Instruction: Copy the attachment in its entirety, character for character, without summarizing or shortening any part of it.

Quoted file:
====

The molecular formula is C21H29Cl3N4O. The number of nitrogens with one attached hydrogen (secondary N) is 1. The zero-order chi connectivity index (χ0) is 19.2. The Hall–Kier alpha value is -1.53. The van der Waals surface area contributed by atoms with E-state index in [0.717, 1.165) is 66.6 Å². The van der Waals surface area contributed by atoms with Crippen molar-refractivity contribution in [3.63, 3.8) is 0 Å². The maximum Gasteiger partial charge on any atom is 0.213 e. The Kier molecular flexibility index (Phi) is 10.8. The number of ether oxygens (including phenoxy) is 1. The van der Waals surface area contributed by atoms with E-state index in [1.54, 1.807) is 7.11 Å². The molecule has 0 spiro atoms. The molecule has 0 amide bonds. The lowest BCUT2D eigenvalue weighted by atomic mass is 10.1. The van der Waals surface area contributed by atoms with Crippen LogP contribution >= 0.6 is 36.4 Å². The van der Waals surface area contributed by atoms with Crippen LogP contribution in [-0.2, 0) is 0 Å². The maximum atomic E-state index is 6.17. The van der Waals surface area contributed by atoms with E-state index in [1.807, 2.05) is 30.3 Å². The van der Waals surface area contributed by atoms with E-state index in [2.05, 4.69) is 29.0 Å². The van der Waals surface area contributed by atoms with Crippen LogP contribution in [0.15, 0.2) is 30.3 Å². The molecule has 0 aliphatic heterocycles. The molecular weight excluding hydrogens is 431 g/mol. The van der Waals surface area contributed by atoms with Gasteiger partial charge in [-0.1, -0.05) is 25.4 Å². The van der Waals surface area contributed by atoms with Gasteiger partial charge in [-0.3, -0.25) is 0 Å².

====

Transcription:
The molecular formula is C21H29Cl3N4O. The number of nitrogens with one attached hydrogen (secondary N) is 1. The zero-order chi connectivity index (χ0) is 19.2. The Hall–Kier alpha value is -1.53. The van der Waals surface area contributed by atoms with E-state index in [0.717, 1.165) is 66.6 Å². The van der Waals surface area contributed by atoms with Crippen molar-refractivity contribution in [3.63, 3.8) is 0 Å². The maximum Gasteiger partial charge on any atom is 0.213 e. The Kier molecular flexibility index (Phi) is 10.8. The number of ether oxygens (including phenoxy) is 1. The van der Waals surface area contributed by atoms with E-state index in [1.54, 1.807) is 7.11 Å². The molecule has 0 spiro atoms. The molecule has 0 amide bonds. The lowest BCUT2D eigenvalue weighted by atomic mass is 10.1. The van der Waals surface area contributed by atoms with Crippen LogP contribution >= 0.6 is 36.4 Å². The van der Waals surface area contributed by atoms with Crippen LogP contribution in [-0.2, 0) is 0 Å². The maximum atomic E-state index is 6.17. The van der Waals surface area contributed by atoms with E-state index in [1.807, 2.05) is 30.3 Å². The van der Waals surface area contributed by atoms with E-state index in [2.05, 4.69) is 29.0 Å². The van der Waals surface area contributed by atoms with Crippen LogP contribution in [0.15, 0.2) is 30.3 Å². The molecule has 0 aliphatic heterocycles. The molecular weight excluding hydrogens is 431 g/mol. The van der Waals surface area contributed by atoms with Gasteiger partial charge in [-0.1, -0.05) is 25.4 Å². The van der Waals surface area contributed by atoms with Gasteiger partial charge in [-0.3, -0.25) is 0 Å².